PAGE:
The processor: Standard advice used to be "buy a computer with the fastest processor, because it's easier to upgrade other components." But today, processors are so varied that the fastest one may not be the best one for you. Intel (INTC), still the dominant chip supplier for consumer laptops, splits its main chips into good, better, best -- or the Core i3, i5 and i7, which in turn offer mobile versions that maximize battery life. The Core chips also now come with Quick Sync, a built-in graphics chip to convert video for sharing. Intel's next-generation of Core chips, which nearly double battery life, are expected this summer.
Networking: For better or worse, some PC makers have dropped wired Ethernet ports (they're absent in the latest MacBook Pros), which makes sense since most users rely on Wi-Fi or a 3G/4G connection. But that could be a shock, if you haven't been PC shopping in awhile. Meanwhile, the latest version of Wi-Fi, called "802.11ac," offers gigabit wireless speeds, but few laptops have integrated it. The prevalent Wi-Fi technology is still N.
Storage: Huge built-in hard drives haven't been a concern for years, because of cheap external storage drives. But another reason why size doesn't matter today is the ability to store files online in The Cloud. Of course, that means you'll need Internet to access those files. The good news is that storage space is still relatively cheap and laptops come with a lot of it - a 1-terabyte Dell (DELL) laptop at Costco is currently $499. Also coming down in price are solid-state drives, which don't offer as much storage space, but are built to be mobile, since there are no moving parts that could break.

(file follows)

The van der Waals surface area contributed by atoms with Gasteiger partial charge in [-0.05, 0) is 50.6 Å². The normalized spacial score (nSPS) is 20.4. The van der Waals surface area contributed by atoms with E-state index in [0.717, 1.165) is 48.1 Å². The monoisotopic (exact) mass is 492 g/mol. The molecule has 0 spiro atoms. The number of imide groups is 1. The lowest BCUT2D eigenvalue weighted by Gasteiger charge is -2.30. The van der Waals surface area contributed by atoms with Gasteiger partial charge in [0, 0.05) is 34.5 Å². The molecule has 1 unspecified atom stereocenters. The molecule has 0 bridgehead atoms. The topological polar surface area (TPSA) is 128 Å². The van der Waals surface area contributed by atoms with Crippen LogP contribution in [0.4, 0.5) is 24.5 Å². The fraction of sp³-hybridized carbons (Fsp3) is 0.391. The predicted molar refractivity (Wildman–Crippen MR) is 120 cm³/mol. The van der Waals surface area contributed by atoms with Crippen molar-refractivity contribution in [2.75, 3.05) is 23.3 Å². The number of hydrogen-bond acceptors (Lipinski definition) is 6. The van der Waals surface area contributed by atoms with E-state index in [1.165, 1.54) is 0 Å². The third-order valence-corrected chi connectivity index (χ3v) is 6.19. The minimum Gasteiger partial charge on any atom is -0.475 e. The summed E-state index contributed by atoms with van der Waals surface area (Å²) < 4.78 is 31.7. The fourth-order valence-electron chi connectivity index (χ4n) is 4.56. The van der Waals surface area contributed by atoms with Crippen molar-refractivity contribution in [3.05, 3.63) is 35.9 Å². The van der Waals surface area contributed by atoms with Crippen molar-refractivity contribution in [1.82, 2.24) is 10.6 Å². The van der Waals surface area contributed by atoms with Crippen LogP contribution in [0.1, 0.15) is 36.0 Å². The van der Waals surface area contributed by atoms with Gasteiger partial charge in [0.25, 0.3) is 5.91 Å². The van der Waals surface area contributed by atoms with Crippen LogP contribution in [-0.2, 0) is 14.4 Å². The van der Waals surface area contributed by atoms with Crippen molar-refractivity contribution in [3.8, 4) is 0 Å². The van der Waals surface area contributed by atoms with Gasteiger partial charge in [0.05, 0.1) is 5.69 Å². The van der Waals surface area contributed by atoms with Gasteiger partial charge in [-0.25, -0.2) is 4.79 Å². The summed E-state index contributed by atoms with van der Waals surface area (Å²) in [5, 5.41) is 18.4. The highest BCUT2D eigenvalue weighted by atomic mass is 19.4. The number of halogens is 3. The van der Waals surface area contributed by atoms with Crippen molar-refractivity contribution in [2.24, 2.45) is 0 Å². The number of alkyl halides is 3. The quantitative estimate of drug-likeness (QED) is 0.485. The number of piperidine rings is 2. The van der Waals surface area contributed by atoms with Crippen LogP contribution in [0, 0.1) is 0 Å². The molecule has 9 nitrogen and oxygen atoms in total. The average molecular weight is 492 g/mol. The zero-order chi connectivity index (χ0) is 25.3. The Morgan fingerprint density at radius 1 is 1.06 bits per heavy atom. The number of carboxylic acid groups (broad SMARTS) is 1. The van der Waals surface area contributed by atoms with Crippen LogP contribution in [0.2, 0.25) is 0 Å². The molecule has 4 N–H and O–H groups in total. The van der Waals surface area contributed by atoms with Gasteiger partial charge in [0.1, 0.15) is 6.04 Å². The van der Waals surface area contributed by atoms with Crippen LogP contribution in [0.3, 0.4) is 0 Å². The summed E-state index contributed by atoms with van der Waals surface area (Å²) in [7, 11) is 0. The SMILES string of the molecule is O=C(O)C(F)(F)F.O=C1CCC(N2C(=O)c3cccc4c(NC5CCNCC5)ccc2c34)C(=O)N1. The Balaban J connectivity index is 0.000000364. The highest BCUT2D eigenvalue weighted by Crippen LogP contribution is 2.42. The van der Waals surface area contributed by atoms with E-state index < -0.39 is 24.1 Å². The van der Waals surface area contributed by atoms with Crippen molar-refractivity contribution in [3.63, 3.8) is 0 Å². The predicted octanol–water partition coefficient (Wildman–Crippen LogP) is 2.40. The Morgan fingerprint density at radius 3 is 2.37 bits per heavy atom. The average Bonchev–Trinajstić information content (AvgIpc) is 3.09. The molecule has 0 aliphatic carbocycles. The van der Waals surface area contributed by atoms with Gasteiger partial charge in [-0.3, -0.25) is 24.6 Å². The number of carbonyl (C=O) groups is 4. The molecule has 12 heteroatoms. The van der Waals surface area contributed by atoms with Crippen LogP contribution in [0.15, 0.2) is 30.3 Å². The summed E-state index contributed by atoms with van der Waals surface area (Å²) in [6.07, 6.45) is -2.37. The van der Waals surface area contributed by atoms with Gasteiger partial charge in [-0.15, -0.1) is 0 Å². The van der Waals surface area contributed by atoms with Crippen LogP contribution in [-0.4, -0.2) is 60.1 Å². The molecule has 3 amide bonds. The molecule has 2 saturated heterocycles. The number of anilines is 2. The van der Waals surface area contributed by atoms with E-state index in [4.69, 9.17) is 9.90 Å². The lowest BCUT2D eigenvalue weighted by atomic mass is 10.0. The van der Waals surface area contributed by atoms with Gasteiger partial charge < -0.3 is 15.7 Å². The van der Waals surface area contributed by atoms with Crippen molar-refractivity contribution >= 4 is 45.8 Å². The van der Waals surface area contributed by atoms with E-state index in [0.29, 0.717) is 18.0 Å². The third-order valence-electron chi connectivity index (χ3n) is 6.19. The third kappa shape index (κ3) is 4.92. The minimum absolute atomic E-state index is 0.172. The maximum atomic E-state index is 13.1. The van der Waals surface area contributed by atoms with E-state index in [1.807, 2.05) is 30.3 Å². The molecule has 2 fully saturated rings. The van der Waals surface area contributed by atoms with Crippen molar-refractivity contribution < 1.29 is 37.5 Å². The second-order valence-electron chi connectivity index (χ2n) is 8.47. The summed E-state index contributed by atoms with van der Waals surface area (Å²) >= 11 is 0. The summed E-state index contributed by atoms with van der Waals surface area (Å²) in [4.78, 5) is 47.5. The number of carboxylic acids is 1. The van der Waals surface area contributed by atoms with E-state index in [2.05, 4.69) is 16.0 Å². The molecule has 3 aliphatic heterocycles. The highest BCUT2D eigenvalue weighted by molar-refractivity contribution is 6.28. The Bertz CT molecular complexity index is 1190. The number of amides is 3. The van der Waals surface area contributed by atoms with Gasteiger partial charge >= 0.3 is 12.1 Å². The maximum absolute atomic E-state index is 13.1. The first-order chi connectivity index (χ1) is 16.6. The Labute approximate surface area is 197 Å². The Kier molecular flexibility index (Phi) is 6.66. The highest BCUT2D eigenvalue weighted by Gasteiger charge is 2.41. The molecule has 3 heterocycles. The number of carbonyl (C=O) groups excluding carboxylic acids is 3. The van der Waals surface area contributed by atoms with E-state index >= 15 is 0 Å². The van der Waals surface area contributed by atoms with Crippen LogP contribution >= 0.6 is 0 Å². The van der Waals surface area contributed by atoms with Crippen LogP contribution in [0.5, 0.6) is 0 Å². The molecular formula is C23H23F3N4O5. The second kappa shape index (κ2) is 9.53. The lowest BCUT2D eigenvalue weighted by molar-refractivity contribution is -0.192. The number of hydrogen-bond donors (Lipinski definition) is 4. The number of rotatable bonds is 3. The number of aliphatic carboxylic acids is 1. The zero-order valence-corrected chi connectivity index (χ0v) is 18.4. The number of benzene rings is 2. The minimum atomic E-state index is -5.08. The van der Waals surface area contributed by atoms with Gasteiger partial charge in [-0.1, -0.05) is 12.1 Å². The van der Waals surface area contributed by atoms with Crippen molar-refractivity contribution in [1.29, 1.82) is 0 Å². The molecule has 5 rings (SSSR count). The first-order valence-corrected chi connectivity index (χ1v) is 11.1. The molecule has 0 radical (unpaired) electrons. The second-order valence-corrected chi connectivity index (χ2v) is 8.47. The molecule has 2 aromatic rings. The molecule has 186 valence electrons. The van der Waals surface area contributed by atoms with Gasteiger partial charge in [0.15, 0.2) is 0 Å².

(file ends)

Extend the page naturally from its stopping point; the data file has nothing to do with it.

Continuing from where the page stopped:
Memory: Another straightforward component that continues to be affordable, so new laptops come with a sizeable amount it. Memory companies like Samsung have been innovating more on the mobile side to offer "PC-like performance" for smartphones and tablets.
Desktop: If this category of computer interests you, you probably already know what you want. Still, beyond gamers, video editors and other high-intensity users, desktops have big appeal as the family computer. Also, older consumers and those who don't travel frequently, prefer the desktop's familiarity. Desktops make up 10% of PCs sold at U.S. retailers today, according to NPD. About one-third of those sold being all-in-one models like the iMac.
Follow @gadgetress At the time of publication, the author held no positions in any of the stocks mentioned, although positions may change at any time. This article is commentary by an independent contributor, separate from TheStreet's regular news coverage.
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